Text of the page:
Research that includes dementia patients who lack capacity to give informed consent always requires surrogate decision makers to provide proxy consent. Surrogates also frequently serve as study partners for participants in dementia research to help them comply with study procedures and oversee patients'welfare. The involvement of surrogates and study partners in research raises unique ethical issues that should be addressed by researchers and institutional review boards, but little is known about the experiences of surrogates and their potential conflicts of interest in the research setting. Surrogates are usually family members and dementia patients'primary caregivers. While research has demonstrated that care giving to persons with dementia can be highly burdensome, the experience of caregivers who also participate in research is unexamined. Participation of caregivers in dementia research can involve a significant commitment of time and considerable effort to enable patients to undergo multiple study procedures and return for repeated study visits. Empirical studies to date that are often based on hypothetical scenarios have focused primarily on surrogates'decisions to enroll persons with dementia in research and show that their decisions are often motivated by altruism, trust in the investigators, hope for benefits to the patient, caregiver or the patient's descendents, or desperation to stop or slow the progression of dementia. Enrollment decisions can also reflect an expectation that there is an interdependence of the potential risks and benefits of research for both the patient and caregiver-what affects one can affect the other. How such hopes and expectations play out over the course of research participation is unknown. In addition, little is known about the conflicts of interest that may arise for surrogates in their multiple roles as family member, caregiver, proxy decision maker, and study partner. This prospective study has three specific aims: (1) describe the roles and responsibilities of surrogate decision makers and study partners for dementia research participants who lack consent capacity, (2) describe the experiences of and potential conflicts for caregivers, who are serving as surrogates and study partners, and how their conflicts of interest are managed over the course of their involvement in research, and (3) delineate and analyze the common ethical issues raised in dementia research involving surrogates and study partners in light of the ethical perspectives of the Principlist and Relational paradigms. Qualitative research methods will be used to achieve these aims by interviewing individuals who are actively involved in dementia studies, including investigators, dementia study coordinators, and caregivers who are serving as surrogates and study partners. At a time when research into the causes, cures, and treatment of dementia is crucial to help relieve suffering in millions of affected citizens and reduce health care costs, results of this project will inform the work of researchers and institutional review boards to ensure that the interests of dementia patients and their study partners are protected in research.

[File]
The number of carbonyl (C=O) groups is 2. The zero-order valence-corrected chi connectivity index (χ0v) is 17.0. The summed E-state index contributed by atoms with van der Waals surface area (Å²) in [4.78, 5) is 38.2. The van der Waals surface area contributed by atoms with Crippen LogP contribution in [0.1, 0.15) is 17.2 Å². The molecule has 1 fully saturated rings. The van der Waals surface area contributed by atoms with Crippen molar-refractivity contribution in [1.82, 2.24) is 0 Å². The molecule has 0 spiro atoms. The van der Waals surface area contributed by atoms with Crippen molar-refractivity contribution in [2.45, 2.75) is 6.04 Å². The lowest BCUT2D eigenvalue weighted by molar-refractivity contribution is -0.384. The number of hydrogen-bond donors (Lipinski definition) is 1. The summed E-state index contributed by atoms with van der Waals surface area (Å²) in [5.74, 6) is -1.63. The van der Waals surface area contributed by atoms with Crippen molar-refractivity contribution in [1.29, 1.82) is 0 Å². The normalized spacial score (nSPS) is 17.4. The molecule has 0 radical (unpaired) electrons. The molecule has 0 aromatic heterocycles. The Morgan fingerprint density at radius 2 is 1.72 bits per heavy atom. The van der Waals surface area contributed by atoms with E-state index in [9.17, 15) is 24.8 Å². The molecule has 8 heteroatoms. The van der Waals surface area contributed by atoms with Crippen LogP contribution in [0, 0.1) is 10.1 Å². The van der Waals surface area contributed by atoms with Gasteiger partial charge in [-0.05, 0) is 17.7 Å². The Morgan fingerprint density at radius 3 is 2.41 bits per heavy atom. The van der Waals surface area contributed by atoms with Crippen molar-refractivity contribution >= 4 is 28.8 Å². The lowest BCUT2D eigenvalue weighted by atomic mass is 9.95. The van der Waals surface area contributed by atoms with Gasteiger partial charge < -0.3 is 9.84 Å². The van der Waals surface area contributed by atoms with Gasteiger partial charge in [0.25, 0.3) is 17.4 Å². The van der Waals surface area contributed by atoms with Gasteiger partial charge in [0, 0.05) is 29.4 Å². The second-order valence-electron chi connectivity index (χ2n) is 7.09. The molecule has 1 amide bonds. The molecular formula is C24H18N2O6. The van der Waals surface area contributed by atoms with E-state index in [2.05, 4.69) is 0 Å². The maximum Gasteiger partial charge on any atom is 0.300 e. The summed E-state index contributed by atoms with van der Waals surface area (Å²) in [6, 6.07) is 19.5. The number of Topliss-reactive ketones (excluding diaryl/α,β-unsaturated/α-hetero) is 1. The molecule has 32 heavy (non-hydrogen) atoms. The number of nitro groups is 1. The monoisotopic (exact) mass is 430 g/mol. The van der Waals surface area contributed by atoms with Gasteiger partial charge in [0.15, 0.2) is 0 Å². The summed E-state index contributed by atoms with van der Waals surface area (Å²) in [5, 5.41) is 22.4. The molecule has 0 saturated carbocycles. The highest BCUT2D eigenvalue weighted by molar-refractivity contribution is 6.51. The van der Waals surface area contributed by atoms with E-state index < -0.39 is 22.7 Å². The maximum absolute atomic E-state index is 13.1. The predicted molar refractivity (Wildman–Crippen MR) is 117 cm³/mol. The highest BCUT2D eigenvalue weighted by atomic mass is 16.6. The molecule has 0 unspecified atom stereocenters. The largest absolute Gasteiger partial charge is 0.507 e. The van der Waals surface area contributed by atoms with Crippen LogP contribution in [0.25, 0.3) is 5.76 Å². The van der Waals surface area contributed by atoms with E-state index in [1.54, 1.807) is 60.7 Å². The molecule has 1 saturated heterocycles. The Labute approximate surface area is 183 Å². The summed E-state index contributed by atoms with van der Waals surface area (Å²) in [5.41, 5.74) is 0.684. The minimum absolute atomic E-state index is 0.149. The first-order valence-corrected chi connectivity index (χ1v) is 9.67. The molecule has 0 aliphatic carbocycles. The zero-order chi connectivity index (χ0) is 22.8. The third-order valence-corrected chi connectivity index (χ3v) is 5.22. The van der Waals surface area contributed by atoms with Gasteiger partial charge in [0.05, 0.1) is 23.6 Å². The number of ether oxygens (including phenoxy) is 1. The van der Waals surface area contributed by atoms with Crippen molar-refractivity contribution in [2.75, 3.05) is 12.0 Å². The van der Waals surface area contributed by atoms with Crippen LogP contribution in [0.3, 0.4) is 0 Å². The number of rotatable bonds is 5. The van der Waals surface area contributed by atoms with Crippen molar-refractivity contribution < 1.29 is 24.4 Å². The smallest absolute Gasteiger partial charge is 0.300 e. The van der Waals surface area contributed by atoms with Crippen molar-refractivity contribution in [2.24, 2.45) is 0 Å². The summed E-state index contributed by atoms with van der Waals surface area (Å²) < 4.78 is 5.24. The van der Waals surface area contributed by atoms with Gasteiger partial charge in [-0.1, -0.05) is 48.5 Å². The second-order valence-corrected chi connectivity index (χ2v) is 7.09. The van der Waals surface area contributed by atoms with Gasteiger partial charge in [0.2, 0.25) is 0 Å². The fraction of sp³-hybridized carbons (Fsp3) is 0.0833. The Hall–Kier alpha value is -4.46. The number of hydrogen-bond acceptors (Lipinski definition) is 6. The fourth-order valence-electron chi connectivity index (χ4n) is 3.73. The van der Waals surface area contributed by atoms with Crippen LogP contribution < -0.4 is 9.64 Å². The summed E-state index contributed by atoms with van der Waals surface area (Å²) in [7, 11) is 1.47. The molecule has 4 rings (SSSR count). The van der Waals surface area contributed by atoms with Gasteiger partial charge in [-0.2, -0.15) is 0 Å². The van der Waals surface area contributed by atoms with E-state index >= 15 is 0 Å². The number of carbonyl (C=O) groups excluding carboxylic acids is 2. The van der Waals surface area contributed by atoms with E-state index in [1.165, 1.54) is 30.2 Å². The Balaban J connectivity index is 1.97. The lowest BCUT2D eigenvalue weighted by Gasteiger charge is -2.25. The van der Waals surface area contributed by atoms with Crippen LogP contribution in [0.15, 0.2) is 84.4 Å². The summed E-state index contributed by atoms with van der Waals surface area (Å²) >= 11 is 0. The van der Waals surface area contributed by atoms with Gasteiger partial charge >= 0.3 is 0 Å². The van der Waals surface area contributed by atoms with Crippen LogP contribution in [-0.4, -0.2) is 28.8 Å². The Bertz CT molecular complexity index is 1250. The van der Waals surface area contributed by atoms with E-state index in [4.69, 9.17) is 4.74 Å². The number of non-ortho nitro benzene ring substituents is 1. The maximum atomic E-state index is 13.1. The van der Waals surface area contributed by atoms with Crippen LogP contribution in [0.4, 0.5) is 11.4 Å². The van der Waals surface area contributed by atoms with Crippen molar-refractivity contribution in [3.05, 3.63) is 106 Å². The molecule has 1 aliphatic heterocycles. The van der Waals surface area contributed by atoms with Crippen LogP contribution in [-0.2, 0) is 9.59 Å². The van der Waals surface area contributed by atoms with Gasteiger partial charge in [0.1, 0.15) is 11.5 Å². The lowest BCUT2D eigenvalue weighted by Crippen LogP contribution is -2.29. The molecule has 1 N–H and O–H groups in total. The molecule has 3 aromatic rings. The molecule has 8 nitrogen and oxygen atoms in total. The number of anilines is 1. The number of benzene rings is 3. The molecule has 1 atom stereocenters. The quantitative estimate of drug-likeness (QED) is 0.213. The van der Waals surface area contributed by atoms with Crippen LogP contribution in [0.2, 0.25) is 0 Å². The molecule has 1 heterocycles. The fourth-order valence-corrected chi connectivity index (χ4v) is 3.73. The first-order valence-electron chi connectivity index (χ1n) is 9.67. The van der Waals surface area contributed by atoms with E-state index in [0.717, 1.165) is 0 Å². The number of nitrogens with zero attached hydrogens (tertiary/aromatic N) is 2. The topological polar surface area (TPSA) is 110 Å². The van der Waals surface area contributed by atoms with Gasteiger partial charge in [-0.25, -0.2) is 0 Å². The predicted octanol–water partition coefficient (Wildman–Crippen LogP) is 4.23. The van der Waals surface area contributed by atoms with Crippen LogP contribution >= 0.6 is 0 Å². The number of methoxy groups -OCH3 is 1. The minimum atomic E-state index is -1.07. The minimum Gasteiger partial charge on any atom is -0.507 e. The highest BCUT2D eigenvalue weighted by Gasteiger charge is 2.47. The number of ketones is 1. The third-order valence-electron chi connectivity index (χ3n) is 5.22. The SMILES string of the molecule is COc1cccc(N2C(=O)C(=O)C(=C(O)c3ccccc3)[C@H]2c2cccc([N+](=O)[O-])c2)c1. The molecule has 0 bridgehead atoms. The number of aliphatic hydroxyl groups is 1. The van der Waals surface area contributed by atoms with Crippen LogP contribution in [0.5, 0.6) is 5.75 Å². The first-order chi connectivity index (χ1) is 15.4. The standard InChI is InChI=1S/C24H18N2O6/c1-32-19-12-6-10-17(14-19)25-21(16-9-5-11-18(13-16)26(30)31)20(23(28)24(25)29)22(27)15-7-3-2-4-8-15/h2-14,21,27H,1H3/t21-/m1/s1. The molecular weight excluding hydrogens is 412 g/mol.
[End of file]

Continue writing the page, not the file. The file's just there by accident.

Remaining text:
This study examines the experiences of caregivers who are serving as surrogate decision makers and study partners for individuals with dementia who are participating in research and lack the capacity to give their own informed consent. The multifaceted roles and interests that caregivers have as family members, proxy decision makers, and study partners may pose ethical concerns and conflicts of interest for them over the course of their involvement in research. This project will use qualitative research methods to identify common ethical issues raised for caregivers in their role as surrogate decision maker and/or study partner and conduct an ethical analysis of these issues to help inform investigators and institutional review boards who are concerned with the protection of dementia patients and their study partners in research.
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